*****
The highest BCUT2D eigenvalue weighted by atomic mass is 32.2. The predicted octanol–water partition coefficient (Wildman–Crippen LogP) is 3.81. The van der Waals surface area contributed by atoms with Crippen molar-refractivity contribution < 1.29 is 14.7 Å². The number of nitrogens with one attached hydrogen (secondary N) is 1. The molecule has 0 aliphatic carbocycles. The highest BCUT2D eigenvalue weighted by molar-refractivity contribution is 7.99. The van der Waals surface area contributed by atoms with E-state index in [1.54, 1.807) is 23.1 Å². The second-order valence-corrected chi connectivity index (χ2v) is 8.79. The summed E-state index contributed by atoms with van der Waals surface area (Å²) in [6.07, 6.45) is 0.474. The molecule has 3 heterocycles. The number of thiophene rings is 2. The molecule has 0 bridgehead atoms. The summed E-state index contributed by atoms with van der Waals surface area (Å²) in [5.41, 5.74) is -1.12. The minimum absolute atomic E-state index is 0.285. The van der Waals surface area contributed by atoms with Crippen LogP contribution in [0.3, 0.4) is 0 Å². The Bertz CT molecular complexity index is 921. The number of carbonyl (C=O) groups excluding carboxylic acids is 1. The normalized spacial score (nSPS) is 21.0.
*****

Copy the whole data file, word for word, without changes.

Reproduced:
The highest BCUT2D eigenvalue weighted by atomic mass is 32.2. The predicted octanol–water partition coefficient (Wildman–Crippen LogP) is 3.81. The van der Waals surface area contributed by atoms with Crippen molar-refractivity contribution < 1.29 is 14.7 Å². The number of nitrogens with one attached hydrogen (secondary N) is 1. The molecule has 0 aliphatic carbocycles. The highest BCUT2D eigenvalue weighted by molar-refractivity contribution is 7.99. The van der Waals surface area contributed by atoms with E-state index in [1.54, 1.807) is 23.1 Å². The second-order valence-corrected chi connectivity index (χ2v) is 8.79. The summed E-state index contributed by atoms with van der Waals surface area (Å²) in [6.07, 6.45) is 0.474. The molecule has 3 heterocycles. The number of thiophene rings is 2. The molecule has 0 bridgehead atoms. The summed E-state index contributed by atoms with van der Waals surface area (Å²) in [5.41, 5.74) is -1.12. The minimum absolute atomic E-state index is 0.285. The van der Waals surface area contributed by atoms with Crippen LogP contribution in [0.3, 0.4) is 0 Å². The Bertz CT molecular complexity index is 921. The number of carbonyl (C=O) groups excluding carboxylic acids is 1. The normalized spacial score (nSPS) is 21.0.